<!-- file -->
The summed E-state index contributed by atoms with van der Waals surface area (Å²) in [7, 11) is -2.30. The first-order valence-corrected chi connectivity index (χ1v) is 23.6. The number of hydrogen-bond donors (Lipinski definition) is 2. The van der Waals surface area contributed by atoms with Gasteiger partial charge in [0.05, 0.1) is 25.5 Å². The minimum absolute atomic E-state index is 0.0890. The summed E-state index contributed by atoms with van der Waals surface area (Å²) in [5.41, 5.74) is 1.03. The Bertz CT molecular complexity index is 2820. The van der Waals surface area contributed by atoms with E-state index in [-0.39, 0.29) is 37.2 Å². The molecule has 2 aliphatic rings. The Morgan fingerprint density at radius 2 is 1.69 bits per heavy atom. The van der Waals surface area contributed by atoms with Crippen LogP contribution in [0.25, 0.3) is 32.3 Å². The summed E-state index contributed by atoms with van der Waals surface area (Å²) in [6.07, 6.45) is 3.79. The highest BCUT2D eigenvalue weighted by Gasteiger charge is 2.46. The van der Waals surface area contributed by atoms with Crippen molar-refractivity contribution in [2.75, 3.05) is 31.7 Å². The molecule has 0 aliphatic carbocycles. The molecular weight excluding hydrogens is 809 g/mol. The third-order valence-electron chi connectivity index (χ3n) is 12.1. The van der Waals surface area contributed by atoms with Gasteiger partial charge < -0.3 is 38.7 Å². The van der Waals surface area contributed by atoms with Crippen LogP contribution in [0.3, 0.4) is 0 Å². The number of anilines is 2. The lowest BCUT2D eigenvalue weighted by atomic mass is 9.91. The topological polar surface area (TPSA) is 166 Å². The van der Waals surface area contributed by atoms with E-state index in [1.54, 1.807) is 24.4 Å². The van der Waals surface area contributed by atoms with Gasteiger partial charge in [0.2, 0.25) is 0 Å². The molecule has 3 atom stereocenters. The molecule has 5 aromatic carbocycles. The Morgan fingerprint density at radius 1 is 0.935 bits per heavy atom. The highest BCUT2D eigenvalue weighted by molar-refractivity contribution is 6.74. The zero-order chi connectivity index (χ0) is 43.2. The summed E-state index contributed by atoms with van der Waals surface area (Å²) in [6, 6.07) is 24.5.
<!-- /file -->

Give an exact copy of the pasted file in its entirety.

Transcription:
The summed E-state index contributed by atoms with van der Waals surface area (Å²) in [7, 11) is -2.30. The first-order valence-corrected chi connectivity index (χ1v) is 23.6. The number of hydrogen-bond donors (Lipinski definition) is 2. The van der Waals surface area contributed by atoms with Gasteiger partial charge in [0.05, 0.1) is 25.5 Å². The minimum absolute atomic E-state index is 0.0890. The summed E-state index contributed by atoms with van der Waals surface area (Å²) in [5.41, 5.74) is 1.03. The Bertz CT molecular complexity index is 2820. The van der Waals surface area contributed by atoms with E-state index in [-0.39, 0.29) is 37.2 Å². The molecule has 2 aliphatic rings. The Morgan fingerprint density at radius 2 is 1.69 bits per heavy atom. The van der Waals surface area contributed by atoms with Crippen LogP contribution in [0.25, 0.3) is 32.3 Å². The summed E-state index contributed by atoms with van der Waals surface area (Å²) in [6.07, 6.45) is 3.79. The highest BCUT2D eigenvalue weighted by Gasteiger charge is 2.46. The van der Waals surface area contributed by atoms with Crippen molar-refractivity contribution in [2.75, 3.05) is 31.7 Å². The molecule has 0 aliphatic carbocycles. The molecular weight excluding hydrogens is 809 g/mol. The third-order valence-electron chi connectivity index (χ3n) is 12.1. The van der Waals surface area contributed by atoms with Gasteiger partial charge < -0.3 is 38.7 Å². The van der Waals surface area contributed by atoms with Crippen LogP contribution in [0.3, 0.4) is 0 Å². The number of anilines is 2. The lowest BCUT2D eigenvalue weighted by atomic mass is 9.91. The topological polar surface area (TPSA) is 166 Å². The van der Waals surface area contributed by atoms with E-state index in [1.54, 1.807) is 24.4 Å². The van der Waals surface area contributed by atoms with Gasteiger partial charge in [0.2, 0.25) is 0 Å². The molecule has 3 atom stereocenters. The molecule has 5 aromatic carbocycles. The Morgan fingerprint density at radius 1 is 0.935 bits per heavy atom. The highest BCUT2D eigenvalue weighted by molar-refractivity contribution is 6.74. The zero-order chi connectivity index (χ0) is 43.2. The summed E-state index contributed by atoms with van der Waals surface area (Å²) in [6, 6.07) is 24.5.